Monday’s parliamentary elections in Sri Lanka will bring to power a coalition government headed by Ranil Wickremesinghe’s United National Party (UNP), which is expected to continue democratic reforms and efforts toward ethnic reconciliation that were started six months ago. This is welcome news for the U.S., which has been pressing Colombo to improve the human rights of its minority populations—especially the Tamil community—following the end of the 26-year civil war in 2009.
The new government also is expected to adopt a more balanced foreign policy that will emphasize ties to the U.S. and India, rather than leaning primarily toward China like the previous Mahinda Rajapaksa regime. The U.S. must capitalize on the election results by reaching out to the new government and proposing initiatives aimed at strengthening political, economic, and security ties. This will help promote stability and democracy in this strategically located island nation that sits at the maritime crossroads of Asia and the Middle East.
Sigh of Relief
There had been concerns that Mahinda Rajapaksa—who was unseated as president in January due to allegations of corruption, nepotism, and authoritarianism—would manage a political comeback and be elected prime minister. President Maithripala Sirisena, who had previously served as Health Minister in Rajapaksa’s cabinet when he ruled the country from 2004 to 2014, decided to break from the government last year and run against Rajapaksa in January. Six months after defeating Rajapaksa for the presidency, Sirisena dissolved parliament in June, calculating that Rajapaksa—tainted by corruption allegations and no longer with access to the levers of government—would fail to eke out a new victory for the premiership. The gamble paid off.
The elections were marked by high voter turnout (around 80 percent) and remarkably low levels of violence. Wickremesinghe’s UNP took 106 of the 225 parliamentary seats, while Rajapaksa’s United People’s Freedom Alliance captured 95 seats. With support from smaller parties, Wickremesinghe will be able to form a solid coalition government backed by Sirisena and his allies.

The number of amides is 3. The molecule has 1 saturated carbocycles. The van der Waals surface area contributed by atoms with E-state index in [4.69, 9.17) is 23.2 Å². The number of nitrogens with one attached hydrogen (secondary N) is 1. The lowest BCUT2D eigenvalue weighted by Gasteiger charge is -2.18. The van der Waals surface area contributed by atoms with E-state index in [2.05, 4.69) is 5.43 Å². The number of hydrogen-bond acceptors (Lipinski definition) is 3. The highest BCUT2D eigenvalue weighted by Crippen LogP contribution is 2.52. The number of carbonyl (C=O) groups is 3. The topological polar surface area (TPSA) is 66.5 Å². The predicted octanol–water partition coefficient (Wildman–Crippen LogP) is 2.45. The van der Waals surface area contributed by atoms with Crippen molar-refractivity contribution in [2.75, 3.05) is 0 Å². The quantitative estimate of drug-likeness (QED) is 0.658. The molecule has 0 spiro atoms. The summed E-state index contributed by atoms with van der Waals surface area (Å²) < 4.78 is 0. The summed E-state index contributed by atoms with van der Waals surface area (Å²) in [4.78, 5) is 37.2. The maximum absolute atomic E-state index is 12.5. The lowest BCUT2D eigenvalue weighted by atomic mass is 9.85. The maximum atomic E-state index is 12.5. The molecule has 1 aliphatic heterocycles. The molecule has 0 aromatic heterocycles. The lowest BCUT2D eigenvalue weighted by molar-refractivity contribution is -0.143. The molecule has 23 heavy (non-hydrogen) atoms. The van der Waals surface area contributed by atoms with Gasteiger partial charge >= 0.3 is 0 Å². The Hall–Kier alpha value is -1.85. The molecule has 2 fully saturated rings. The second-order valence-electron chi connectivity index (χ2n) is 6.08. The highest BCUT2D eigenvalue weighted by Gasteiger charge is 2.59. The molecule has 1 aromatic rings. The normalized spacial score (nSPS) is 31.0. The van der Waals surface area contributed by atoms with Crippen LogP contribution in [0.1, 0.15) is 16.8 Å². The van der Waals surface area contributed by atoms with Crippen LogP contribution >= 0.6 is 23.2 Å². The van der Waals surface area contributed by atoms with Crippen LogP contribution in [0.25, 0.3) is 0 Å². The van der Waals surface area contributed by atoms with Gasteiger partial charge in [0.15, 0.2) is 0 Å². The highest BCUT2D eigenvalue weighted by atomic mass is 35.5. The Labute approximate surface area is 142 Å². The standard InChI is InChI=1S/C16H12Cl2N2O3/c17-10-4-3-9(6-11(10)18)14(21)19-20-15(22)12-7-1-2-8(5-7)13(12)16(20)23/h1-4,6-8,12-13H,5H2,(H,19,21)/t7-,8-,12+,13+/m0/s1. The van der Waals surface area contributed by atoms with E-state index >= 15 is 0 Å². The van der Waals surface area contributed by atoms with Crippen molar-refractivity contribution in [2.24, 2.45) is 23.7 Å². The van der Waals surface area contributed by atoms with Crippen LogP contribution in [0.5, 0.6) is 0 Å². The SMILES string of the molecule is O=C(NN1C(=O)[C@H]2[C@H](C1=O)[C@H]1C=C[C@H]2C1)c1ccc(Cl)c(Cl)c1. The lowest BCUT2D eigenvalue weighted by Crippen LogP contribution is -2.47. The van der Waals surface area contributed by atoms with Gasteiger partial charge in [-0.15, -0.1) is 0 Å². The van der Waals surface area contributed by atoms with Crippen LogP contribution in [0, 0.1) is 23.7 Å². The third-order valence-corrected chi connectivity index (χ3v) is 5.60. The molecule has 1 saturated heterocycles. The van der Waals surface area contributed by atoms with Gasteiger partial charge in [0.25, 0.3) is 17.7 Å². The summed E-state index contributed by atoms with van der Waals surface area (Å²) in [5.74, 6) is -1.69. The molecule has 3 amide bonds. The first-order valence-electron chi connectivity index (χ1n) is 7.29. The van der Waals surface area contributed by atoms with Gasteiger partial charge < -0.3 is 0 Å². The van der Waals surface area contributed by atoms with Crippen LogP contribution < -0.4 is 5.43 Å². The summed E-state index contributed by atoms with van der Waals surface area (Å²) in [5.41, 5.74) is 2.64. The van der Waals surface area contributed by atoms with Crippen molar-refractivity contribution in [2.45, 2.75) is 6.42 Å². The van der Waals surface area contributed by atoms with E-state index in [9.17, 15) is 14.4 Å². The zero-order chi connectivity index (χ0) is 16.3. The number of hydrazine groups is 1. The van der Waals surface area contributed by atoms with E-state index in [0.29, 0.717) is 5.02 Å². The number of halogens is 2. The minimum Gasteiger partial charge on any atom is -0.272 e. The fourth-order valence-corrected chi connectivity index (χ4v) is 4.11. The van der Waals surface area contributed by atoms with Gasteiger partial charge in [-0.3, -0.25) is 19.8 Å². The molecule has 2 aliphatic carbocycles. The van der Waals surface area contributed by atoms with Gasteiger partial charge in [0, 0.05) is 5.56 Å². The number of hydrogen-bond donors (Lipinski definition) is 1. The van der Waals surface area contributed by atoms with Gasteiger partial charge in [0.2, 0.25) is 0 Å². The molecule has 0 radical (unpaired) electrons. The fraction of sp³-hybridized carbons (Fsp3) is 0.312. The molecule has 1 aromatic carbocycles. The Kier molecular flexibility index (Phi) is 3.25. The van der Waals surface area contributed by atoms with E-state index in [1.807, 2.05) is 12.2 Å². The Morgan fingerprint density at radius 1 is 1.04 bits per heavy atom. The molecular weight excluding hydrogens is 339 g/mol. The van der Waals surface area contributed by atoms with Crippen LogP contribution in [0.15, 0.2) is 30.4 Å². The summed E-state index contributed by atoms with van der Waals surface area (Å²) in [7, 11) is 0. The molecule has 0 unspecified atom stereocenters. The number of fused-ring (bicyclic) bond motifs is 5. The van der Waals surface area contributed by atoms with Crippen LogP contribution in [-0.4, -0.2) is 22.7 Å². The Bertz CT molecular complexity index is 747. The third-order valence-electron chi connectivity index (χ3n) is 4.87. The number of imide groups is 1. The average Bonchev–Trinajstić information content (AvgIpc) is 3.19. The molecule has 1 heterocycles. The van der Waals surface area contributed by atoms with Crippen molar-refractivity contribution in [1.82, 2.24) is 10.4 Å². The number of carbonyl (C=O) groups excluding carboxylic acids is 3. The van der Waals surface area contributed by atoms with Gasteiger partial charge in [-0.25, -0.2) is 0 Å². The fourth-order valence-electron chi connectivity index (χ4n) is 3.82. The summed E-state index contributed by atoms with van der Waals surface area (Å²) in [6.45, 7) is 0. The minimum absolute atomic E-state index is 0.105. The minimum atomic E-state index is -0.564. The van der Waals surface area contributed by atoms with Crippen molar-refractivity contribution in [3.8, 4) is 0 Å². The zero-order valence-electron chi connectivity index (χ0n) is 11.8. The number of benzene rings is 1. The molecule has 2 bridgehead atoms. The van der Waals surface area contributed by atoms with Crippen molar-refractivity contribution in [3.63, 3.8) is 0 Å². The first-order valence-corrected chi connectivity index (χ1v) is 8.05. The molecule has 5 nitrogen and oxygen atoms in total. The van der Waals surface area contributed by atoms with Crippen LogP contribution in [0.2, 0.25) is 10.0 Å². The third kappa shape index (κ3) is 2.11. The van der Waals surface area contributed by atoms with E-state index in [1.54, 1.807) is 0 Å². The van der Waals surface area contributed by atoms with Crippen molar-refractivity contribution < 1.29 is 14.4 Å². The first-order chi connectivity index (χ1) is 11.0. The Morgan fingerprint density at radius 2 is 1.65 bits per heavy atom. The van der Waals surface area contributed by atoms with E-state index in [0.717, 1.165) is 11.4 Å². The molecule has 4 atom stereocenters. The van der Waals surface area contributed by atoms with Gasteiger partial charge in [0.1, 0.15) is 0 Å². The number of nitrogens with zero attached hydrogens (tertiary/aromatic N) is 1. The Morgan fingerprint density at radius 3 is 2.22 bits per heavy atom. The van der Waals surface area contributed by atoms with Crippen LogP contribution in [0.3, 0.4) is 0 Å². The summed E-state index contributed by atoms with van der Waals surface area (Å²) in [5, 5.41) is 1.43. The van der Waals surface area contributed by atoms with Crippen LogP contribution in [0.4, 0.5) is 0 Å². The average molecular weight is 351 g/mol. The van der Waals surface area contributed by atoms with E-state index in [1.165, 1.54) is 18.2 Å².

Although the majority of Sri Lanka’s Sinhala population had supported Rajapaksa for ending the civil war with the Liberation Tigers of Tamil Eelam (LTTE), large sections of the population started to resent Rajapaksa’s efforts to centralize power by firing judges, installing relatives to key cabinet posts, and repressing the media. Recent revelations that his security guards may have murdered a rugby star who had a conflict with Rajapaksa’s son put a further damper on his election campaign in the weeks running up to the polls. Furthermore, Sirisena wrote an open letter to Rajapaksa last week indicating that if his party won the majority of seats, Sirisena would seek to prevent Rajapaksa from assuming the premiership.
The U.S. can now breathe a sigh of relief with relative confidence that the positive changes begun under Sirisena will continue. Sirisena committed to a program of reform and anti-corruption and made good on his promise to restore parliamentary democracy by seeing through the passage of the 19th amendment to curb the powers of the presidency. The key provisions of the 19th amendment included reinstating the two-term limit on the presidency, curbing the president’s ability to dissolve parliament, and reviving the Constitutional Council establishing independent commissions for the judiciary and police.
Other steps the Sirisena government took to rejuvenate the democratic process included initiating corruption cases against Rajapaksa and members of his family, lifting censorship of certain Web sites, and introducing a Right to Information Act. To encourage ethnic reconciliation, the Sirisena government handed back 1,000 acres of land from the military to civilians in the war-ravaged Northern Province and welcomed United Nations officials investigating human rights cases into the country. During a visit to Sri Lanka in March, I visited with human rights advocates who said the new government fostered a friendlier environment in which to conduct their work and that they felt freer to conduct investigations. The government still had a long way to go to address human rights problems in the country, but at least the human rights organizations felt less fearful about reporting the problems.
More Balanced Foreign Policy
Wickremesinghe is expected to build on the new foreign policy direction Sirisena pursued over the past six months, including putting ties with India, China, Japan, and Pakistan on equal footing—a significant departure from Rajapaksa’s pro-China policies. The Rajapaksa government’s decision last year to allow a Chinese submarine to dock twice at a Sri Lankan port alarmed Indian officials, who are wary of China’s increasing influence in their backyard. Sirisena promised to take a balanced approach between India and China and to avoid antagonizing India and even put on hold a $1.4 billion Chinese investment in a Colombo port city project, vowing to carefully review the terms of the contract before moving forward.